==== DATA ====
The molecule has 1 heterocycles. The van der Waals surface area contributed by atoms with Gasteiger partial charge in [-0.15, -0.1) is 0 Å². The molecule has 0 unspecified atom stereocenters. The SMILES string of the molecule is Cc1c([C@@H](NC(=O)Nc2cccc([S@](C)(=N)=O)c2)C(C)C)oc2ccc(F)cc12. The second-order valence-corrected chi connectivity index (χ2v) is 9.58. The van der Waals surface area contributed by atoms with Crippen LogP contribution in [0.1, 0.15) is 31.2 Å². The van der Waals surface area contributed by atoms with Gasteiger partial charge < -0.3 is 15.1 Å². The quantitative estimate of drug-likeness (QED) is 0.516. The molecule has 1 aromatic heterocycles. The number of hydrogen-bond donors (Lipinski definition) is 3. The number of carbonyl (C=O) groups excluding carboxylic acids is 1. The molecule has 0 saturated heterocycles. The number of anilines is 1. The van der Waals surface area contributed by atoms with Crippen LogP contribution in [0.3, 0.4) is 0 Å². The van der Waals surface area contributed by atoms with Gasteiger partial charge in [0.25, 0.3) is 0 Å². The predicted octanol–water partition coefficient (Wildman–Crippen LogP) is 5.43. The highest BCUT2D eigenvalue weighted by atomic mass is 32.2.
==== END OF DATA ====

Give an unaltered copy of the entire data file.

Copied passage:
The molecule has 1 heterocycles. The van der Waals surface area contributed by atoms with Gasteiger partial charge in [-0.15, -0.1) is 0 Å². The molecule has 0 unspecified atom stereocenters. The SMILES string of the molecule is Cc1c([C@@H](NC(=O)Nc2cccc([S@](C)(=N)=O)c2)C(C)C)oc2ccc(F)cc12. The second-order valence-corrected chi connectivity index (χ2v) is 9.58. The van der Waals surface area contributed by atoms with Crippen LogP contribution in [0.1, 0.15) is 31.2 Å². The van der Waals surface area contributed by atoms with Gasteiger partial charge < -0.3 is 15.1 Å². The quantitative estimate of drug-likeness (QED) is 0.516. The molecule has 1 aromatic heterocycles. The number of hydrogen-bond donors (Lipinski definition) is 3. The number of carbonyl (C=O) groups excluding carboxylic acids is 1. The molecule has 0 saturated heterocycles. The number of anilines is 1. The van der Waals surface area contributed by atoms with Crippen LogP contribution in [0.3, 0.4) is 0 Å². The van der Waals surface area contributed by atoms with Gasteiger partial charge in [0.25, 0.3) is 0 Å². The predicted octanol–water partition coefficient (Wildman–Crippen LogP) is 5.43. The highest BCUT2D eigenvalue weighted by atomic mass is 32.2.